Guys, the battle isn't over. We still need to convince our ASUC president not to veto the bill, and at the same time make sure we continue supporting the senators that stood up for Palestinians this morning. Some senators even broke with their parties to do the right thing, and if our divestment attempt in 2010 is any indication, they will be feeling immense pressure to change their minds should the bill be vetoes.

      The senators who voted in support of SB 160 are:
      Chen, Jacobo, Kadifa, Lieu, Majd, Pacheco, Gilbertson, Pack, Pepito, Saifuddin, and Vertiz

      you can find their contact info here:

      Or to email all ASUC senators, use this address: [email protected]

      Our president is Connor Landgraf, and you can email him here:
      [email protected]. Ask him to respect the ASUC's decision!

  • 'Palestinians for Dignity' reject Obama visit as effort to stave off pressure on Israel, placate Palestinian street
    • I don't really know who you think you are, dictating to Palestinians what form their resistance should take. Palestinians are an oppressed people fighting colonization, and as such can choose their own terms of struggle. Whether your opinions on the efficacy of military resistance and your assessment of the reception of such resistance are indeed correct is completely irrelevant. It is not your struggle. You have no right to lecture anyone.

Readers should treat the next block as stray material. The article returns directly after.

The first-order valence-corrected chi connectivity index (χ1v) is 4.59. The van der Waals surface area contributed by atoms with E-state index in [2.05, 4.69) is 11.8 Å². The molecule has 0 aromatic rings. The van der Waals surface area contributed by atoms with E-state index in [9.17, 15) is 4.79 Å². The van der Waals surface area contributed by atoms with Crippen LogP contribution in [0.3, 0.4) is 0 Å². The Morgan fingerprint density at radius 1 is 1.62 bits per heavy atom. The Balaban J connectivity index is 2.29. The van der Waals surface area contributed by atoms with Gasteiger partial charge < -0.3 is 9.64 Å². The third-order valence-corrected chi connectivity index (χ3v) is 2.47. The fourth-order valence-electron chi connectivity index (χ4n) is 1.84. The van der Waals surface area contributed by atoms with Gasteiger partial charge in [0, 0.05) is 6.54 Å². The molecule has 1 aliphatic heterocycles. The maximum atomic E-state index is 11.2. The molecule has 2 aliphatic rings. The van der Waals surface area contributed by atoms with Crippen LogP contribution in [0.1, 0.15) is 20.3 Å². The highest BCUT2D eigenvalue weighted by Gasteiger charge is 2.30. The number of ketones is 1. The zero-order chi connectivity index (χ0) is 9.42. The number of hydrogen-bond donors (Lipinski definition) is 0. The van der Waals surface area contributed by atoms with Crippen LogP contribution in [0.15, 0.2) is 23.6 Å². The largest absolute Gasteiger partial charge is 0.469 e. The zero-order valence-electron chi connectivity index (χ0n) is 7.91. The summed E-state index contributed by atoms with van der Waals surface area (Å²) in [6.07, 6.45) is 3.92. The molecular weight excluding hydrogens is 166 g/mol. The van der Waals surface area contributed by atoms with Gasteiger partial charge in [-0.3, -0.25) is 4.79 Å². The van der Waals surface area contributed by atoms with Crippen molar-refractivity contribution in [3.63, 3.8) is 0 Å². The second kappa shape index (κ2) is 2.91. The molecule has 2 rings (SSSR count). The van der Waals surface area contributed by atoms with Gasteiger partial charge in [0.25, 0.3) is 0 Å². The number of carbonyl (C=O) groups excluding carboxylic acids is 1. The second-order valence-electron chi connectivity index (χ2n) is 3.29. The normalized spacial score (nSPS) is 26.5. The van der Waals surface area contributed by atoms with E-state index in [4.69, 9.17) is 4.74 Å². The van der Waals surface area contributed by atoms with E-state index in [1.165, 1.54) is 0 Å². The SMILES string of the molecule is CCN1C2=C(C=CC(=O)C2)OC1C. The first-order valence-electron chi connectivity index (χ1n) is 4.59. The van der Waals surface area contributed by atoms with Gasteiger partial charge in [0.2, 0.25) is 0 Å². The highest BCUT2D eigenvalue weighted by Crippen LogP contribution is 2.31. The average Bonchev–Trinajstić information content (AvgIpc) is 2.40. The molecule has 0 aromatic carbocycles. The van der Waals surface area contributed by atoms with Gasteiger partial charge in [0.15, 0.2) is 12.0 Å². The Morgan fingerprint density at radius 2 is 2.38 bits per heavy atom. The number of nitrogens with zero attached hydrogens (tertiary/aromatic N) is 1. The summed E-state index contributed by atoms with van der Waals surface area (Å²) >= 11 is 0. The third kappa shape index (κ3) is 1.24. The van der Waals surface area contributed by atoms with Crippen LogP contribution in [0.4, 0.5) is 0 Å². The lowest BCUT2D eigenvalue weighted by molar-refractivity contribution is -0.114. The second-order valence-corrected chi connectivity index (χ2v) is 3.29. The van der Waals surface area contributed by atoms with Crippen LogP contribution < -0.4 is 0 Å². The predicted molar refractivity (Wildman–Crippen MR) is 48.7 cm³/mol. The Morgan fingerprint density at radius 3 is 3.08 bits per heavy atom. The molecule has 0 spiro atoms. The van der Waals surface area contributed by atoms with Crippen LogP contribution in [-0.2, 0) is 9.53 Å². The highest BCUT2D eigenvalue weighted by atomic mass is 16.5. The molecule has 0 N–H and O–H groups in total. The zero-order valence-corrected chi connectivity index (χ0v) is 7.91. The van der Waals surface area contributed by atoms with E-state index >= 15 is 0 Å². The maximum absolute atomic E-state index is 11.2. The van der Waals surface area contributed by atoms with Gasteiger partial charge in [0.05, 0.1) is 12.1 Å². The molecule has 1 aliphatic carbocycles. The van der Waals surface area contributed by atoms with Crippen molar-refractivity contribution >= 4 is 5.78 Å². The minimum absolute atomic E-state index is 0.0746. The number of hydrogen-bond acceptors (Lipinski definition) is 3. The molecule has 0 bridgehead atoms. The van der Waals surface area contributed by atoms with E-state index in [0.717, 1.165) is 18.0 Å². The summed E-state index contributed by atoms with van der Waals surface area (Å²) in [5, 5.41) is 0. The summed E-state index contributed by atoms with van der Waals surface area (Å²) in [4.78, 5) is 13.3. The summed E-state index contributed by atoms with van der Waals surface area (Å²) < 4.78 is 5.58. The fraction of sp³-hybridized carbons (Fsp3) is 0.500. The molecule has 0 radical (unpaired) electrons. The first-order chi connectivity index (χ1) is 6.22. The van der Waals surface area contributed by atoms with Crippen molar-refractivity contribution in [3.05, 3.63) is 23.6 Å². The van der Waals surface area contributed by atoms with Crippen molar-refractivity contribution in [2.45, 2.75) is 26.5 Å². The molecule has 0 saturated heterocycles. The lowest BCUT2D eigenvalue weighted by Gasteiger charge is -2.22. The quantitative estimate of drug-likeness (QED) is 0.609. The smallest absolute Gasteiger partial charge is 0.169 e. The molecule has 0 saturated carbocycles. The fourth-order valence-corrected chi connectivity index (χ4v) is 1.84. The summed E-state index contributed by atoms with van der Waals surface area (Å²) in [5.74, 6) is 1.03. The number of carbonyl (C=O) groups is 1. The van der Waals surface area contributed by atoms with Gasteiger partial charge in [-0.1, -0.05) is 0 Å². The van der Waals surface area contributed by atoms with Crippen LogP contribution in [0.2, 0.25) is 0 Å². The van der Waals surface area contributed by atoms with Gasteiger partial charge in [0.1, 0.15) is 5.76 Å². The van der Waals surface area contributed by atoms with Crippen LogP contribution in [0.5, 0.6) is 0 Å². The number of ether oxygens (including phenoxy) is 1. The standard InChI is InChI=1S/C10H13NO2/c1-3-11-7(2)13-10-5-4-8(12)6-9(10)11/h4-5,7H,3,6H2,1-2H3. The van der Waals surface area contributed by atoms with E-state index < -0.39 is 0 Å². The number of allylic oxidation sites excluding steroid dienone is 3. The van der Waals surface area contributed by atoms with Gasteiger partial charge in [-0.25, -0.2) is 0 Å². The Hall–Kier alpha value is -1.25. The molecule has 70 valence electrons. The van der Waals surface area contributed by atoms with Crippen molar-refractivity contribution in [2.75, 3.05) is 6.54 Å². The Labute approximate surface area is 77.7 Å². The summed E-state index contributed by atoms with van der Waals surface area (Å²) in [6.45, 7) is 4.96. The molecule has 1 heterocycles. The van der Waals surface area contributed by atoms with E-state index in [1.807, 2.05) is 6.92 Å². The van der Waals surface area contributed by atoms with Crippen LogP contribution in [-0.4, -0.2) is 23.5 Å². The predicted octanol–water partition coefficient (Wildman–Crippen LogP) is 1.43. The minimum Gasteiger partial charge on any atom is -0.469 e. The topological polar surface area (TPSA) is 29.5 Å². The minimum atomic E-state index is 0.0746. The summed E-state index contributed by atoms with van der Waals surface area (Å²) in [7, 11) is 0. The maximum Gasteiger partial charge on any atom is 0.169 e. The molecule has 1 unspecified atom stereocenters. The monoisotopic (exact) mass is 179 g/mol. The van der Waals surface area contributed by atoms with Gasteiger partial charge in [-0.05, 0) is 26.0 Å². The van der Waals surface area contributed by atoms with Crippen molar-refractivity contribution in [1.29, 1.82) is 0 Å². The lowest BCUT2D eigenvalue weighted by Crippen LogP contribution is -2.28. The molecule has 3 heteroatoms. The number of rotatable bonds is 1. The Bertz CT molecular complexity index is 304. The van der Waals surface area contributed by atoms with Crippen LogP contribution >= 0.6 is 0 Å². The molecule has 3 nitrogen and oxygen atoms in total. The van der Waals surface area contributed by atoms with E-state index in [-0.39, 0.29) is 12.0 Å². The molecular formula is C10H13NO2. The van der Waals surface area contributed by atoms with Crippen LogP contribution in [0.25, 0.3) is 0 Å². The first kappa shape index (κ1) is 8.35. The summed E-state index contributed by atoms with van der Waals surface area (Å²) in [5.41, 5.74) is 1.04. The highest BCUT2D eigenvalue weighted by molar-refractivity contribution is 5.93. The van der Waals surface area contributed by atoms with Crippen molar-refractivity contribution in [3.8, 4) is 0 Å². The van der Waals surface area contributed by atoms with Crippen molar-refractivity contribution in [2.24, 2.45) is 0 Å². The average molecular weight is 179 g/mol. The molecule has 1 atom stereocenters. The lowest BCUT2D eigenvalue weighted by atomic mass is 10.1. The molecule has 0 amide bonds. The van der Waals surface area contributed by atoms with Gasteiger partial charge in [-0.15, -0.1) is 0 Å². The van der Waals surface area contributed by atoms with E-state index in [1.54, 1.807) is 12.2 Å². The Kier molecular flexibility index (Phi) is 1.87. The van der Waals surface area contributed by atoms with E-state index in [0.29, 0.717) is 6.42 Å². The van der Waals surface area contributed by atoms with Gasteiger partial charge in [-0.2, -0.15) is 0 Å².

I should also add that the fact that the use of military resistance would "destroy the enormous international credit which the Palestinian non-violent resistance has accrued as of now" is a testament to the way in which entrenched racism functions in our society. According to this logic Palestinians have no right to resort to violence, even justified violence in the face of oppression, while the Western world revels in the glory of the American Revolutionary War, the French Revolution, and so on. White people have every right to resort to arms to protect their homes and rights, but Palestinians don't. And you are justifying this view by lecturing Palestinians on how they should tailor their struggle to satisfy it, instead of lecturing others on how they should correct their latent (or manifest) racism.